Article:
Written by chiropractor Beth Rawlings, this article discusses the best ways to carry a newborn in a baby-sling.
This is essential reading for anybody using a sling or carrier as mechanical strains on an infant’s body can impact on them for their entire lives.
How to Safely Use a Baby-Sling
Baby wearing has become increasingly popular and this is a great thing.
Slings and carriers allow you to go out and about without having to haul a push chair around with you and can leave you more ‘hands-free’ if using them at home.
They can also be brilliant for settling new-born’s in the difficult ‘fourth trimester’ who just do not like being put down!
However – not all carriers and slings are created equal.
There is no one-size-fits-all approach, but I’ve outlined some key tips to ensure that using a carrier is safe for you and your baby.
- Avoid having baby’s legs dangling down straight. Baby’s whole thigh should be supported from buttock to knee in an ‘M position’ with bottom lower than knees – this ensures minimal strain on their developing hips and back. This is especially important in babies with ‘clicky hips’ or possible hip dysplasia.
- New-born babies should always be carried facing your body – they don’t have enough head and neck control to support themselves when facing away without possibly restricting their breathing. You can start considering outward-facing carriers around the time when they have developed consistently good head and neck control – usually around 6 months old!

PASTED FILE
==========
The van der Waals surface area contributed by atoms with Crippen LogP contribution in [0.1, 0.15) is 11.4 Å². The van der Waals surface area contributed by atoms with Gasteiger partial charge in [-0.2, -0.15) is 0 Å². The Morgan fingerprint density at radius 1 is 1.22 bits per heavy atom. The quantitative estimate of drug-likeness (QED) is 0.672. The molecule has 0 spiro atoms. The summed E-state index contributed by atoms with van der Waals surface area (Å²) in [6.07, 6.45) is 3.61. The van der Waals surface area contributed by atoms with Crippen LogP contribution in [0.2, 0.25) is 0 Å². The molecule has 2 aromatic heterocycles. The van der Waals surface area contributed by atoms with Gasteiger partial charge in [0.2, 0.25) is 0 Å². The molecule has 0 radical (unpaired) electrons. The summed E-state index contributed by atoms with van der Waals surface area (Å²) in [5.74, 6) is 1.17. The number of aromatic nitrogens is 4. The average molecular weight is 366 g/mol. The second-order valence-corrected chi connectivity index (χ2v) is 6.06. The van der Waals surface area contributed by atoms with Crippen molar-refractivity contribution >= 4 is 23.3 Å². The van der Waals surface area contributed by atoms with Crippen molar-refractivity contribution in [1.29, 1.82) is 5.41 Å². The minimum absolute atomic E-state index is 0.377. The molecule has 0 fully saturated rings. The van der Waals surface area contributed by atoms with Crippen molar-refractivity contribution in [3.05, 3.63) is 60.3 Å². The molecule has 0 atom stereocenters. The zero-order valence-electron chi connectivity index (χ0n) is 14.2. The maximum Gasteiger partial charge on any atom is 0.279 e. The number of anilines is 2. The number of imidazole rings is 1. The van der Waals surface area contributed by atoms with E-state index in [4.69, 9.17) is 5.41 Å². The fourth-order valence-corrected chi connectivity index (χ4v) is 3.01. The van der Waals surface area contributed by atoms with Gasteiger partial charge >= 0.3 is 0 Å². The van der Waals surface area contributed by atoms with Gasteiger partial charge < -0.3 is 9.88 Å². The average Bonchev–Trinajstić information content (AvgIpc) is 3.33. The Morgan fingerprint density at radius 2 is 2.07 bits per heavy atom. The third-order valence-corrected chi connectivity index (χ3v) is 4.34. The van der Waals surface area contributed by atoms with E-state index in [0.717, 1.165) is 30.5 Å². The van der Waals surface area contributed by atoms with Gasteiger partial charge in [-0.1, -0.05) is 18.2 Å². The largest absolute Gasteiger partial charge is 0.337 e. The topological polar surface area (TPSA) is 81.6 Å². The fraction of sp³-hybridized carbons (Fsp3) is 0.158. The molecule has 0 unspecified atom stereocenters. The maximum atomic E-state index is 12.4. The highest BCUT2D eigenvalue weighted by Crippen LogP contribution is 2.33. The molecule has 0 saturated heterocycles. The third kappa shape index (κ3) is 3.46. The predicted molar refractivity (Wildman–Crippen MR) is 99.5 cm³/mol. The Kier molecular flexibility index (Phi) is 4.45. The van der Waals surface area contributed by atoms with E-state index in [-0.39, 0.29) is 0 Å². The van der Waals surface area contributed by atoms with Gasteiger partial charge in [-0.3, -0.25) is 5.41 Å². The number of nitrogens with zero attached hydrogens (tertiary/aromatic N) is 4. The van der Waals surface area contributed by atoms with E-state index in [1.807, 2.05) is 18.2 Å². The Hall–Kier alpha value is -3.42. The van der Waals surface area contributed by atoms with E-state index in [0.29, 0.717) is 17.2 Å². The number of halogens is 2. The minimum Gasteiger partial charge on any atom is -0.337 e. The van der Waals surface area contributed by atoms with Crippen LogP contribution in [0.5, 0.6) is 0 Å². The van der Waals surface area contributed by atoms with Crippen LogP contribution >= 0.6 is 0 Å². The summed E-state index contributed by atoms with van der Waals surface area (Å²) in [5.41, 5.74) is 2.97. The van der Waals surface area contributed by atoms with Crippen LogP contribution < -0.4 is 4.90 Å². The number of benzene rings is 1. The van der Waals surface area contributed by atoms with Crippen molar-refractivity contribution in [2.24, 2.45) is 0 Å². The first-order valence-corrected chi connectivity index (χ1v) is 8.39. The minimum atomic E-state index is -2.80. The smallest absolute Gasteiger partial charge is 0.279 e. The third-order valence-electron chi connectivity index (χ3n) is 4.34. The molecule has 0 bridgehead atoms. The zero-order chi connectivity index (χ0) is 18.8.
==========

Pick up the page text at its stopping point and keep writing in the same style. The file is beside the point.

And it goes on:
- The carrier should position them fairly high up on your chest. When your baby is in the carrier you should be able to kiss the top of their head with just a small nod of your head – this position leads to minimal strain on your back and gives your baby more freedom to turn their head.
- A snug fit – slings and carriers need to be fairly tight, as if you are hugging your baby close – if they are too loose this can increase the strain on your back and make it harder for baby to control their head position.
- Fingers width rule – there should be at least a fingers width between your baby’s chin and chest – if their chin is forced on to their chest this can restrict breathing.
- Upright is best – cradle positions in carriers can often lead to a chin to chest position, which can restrict breathing. The upright position is also best for baby’s developing hips and spine.
I don’t tend to recommend any specific brands of carrier or slings as different things suit different people.
I would, however, highly recommend getting in touch with a local sling library as they will have a wide variety of slings available to rent so you can ‘try before you buy’.
They are also run by people who are trained in the fit of slings and carriers and so will be able to help you choose the best option for you and your baby.
Details for the Worcester sling library can be found on the Worcester Postnatal website https://www.worcs-postnatal.co.uk/nappies-and-babywearing